Back to Public Benefit Corporation main page
Government and People
|TESTIMONY AT THE MARCH 22, 2001 CONGRESSIONAL
BRIEFING, "CRISIS IN THE NATIONAL PUBLIC HEALTH SAFETY NET - D.C. GENERAL IN
FOCUS," GIVEN BY THE HONORABLE ERIK R. FLEMING, MEMBER, MISSISSIPPI HOUSE OF
REPRESENTATIVES, DISTRICT 72.
To Chairman Conyers, Members of Congress, Ladies and Gentlemen:
My name is Erik R. Fleming and I am a member of the Mississippi House of Representatives from District 72. I have served in the House since 1999, representing approximately 25,000 people.
One of the issues that are important to my constituents is quality health care. My district is considered the most affluent African-American district in the state of Mississippi. Yet, I know there are a significant number of people in my district that are not covered by health insurance.
In fact, according to the most recent statistics, a 1997 survey by the Urban Institute, there are some 476,000 Mississippians that do not have health insurance. That's around 17 percent of the state's population.
I believe the District of Columbia has an estimated rate of 27 percent uninsured, some 150,000 people. Of the number of patients that D.C. General treats, 55 percent of them are uninsured.
However, instead of having a discussion concerning the expansion of D.C. General and how their medical expertise could help my state handle its health crisis, there is a move afoot to close the doors of this institution, an institution of health care, which has been a beacon of hope on the Anacostia River, since 1804.
I am here to recommend to all who would hear this testimony that closing D. C. General Hospital would exacerbate the problem of health care in this city and in this nation. Use Mississippi as an example.
In 1987, it was recommended that the state's three eleemosynary, or charity hospitals should be closed. That recommendation came from a Louisiana physician hired as a consultant by the state's Performance Evaluation and Expenditure Review, or PEER, Committee.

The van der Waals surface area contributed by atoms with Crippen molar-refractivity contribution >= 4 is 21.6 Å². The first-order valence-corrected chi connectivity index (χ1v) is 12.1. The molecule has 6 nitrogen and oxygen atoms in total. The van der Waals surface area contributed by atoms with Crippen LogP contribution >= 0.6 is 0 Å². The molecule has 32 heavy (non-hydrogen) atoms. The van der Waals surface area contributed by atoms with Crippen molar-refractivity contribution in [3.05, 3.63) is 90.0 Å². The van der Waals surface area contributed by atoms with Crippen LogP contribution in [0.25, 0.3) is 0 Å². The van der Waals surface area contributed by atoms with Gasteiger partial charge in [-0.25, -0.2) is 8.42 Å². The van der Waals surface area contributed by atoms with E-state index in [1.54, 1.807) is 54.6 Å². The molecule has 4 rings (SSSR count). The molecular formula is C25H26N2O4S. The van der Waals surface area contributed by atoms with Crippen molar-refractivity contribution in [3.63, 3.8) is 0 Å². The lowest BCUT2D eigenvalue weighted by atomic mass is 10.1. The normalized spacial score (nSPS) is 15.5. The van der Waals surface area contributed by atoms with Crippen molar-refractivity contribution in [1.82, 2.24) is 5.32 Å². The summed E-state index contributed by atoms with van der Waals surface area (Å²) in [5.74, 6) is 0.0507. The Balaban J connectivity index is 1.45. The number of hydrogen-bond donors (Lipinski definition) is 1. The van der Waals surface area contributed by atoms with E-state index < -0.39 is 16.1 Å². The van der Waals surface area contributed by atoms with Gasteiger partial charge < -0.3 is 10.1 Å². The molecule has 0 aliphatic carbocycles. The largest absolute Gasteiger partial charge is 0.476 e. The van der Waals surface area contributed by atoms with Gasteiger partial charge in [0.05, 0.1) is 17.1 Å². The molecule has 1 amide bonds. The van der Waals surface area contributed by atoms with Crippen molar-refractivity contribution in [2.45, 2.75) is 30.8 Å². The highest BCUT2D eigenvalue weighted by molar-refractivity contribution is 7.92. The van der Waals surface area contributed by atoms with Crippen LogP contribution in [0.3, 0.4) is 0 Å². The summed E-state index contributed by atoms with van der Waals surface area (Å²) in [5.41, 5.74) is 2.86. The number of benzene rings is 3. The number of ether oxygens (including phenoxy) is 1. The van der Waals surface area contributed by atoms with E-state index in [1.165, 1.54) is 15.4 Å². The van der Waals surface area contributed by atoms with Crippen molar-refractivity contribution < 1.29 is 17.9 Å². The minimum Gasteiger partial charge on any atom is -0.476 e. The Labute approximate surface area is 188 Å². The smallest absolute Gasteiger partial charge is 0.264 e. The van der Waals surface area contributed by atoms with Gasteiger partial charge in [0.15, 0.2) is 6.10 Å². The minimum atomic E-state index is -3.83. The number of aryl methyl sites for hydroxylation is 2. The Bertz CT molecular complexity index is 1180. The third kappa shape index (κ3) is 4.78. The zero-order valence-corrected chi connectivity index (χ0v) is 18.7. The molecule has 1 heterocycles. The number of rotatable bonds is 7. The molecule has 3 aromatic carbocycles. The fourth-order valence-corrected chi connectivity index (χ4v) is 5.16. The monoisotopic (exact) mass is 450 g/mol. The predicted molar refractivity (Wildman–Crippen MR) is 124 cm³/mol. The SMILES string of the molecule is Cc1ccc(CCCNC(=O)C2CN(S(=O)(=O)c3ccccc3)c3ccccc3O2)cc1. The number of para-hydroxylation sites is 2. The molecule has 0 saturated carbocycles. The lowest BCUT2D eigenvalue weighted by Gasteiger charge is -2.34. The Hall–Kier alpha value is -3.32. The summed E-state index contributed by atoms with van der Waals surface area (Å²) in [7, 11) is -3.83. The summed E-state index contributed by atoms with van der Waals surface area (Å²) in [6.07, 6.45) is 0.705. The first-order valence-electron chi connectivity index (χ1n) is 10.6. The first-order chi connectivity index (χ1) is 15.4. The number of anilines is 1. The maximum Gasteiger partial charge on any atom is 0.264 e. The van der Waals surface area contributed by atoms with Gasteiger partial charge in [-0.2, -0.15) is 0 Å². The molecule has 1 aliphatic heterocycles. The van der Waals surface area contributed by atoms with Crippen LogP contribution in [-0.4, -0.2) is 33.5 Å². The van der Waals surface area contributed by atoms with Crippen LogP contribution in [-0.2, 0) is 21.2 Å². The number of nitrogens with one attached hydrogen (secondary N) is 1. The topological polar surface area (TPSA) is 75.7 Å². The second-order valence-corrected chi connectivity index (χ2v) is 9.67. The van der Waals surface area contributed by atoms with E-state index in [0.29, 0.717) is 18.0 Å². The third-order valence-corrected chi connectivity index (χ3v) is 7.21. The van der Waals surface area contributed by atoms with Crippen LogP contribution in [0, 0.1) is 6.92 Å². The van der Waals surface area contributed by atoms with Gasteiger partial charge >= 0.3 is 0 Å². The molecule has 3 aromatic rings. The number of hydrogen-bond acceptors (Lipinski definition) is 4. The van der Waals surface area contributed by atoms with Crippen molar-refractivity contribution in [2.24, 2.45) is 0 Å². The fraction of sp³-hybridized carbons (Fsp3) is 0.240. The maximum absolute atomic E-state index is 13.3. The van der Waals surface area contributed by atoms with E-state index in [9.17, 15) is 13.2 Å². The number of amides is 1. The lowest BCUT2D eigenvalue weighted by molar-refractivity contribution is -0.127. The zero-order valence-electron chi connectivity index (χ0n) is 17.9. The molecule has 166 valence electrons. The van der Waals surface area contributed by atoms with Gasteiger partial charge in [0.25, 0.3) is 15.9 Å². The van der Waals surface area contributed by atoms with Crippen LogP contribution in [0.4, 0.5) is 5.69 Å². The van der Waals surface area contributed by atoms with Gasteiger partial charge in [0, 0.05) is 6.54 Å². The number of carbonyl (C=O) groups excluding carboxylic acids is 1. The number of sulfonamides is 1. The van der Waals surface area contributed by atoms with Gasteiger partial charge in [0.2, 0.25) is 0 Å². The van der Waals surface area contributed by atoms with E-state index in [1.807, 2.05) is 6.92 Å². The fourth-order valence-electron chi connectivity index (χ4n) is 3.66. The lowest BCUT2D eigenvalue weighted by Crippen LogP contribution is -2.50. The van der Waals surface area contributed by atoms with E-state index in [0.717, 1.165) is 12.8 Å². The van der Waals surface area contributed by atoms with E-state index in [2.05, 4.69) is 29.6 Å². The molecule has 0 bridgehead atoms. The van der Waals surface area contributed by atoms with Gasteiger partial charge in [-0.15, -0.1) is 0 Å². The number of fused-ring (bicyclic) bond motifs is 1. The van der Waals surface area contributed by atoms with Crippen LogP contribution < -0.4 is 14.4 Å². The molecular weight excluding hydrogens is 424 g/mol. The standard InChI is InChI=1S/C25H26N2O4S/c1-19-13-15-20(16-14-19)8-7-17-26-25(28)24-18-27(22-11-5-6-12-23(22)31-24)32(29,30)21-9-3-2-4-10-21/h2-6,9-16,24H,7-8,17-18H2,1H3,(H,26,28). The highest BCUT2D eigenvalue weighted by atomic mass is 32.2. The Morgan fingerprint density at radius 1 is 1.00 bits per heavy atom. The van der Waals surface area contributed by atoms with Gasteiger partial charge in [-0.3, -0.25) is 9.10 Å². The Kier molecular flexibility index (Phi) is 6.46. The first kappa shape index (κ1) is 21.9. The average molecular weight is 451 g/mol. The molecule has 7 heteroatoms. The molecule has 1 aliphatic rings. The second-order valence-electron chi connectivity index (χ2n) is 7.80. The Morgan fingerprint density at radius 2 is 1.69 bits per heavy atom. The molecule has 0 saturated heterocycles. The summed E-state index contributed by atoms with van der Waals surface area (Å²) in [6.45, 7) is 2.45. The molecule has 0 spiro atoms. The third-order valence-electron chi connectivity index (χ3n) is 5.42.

The PEER Committee report (#184, 2/17/87) suggested that there were 13 alternate ways to treat indigent citizens of Mississippi, including taking the money that was used to fund the hospitals, and putting it into the Medicaid system. The theory was that the $3 million the Legislature appropriated to the hospitals could be turned over to Medicaid, which would generate more jobs and give the state a return of $12 million for health care.
According to the state's Eleemosynary Board that oversaw the hospitals, the amount of care the three hospitals provided with $3 million, was worth about $25 to 30 million a year. Therefore, instead of seeing a windfall of $9 million, contended the board, it would be a potential loss of $27 million in available health care.
Despite passionate arguments against the action, the state of Mississippi closed its three charity hospitals by June 30, 1989. One of the other alternatives cited in the PEER report was that citizens could continue to use the University of Mississippi Medical Center (UMMC) in Jackson, hospitals under the Hill-Burton mandates and community health centers.
Since that time, the U.S. Congress has repealed Hill-Burton. However, even if Hill-Burton were not repealed, those mandates would have expired by August of 2000. The community health centers do a fine job with outpatient care, but do not provide the trauma units or the in-patient care a hospital could.
Even more compelling than that, the number of patients seen by the UMMC has not drastically changed since 1985. In 1985-86, UMMC saw an average of 26,214 patients, while the three charity hospitals saw 10, 272 patients. In 1999-2000, UMMC saw an average of 26,196 patients, while the charity hospitals had been shut down for 10 years.
Where did those 10,000 extra patients go? No one in the state of Mississippi knows, and that is the tragedy that is waiting to befall on the indigent and the uninsured in the District of Columbia if D.C. General suffers the same fate as our charity hospitals.
If a public hospital in the nation's capital closes for whatever invidious or nefarious reason, what hope is there for America to solve its national health care crisis?
With that question, I thank the chairman for allowing me this opportunity to testify at this briefing.
Back to top of page
Send mail with questions or comments to firstname.lastname@example.org
Web site copyright ©DCWatch (ISSN 1546-4296)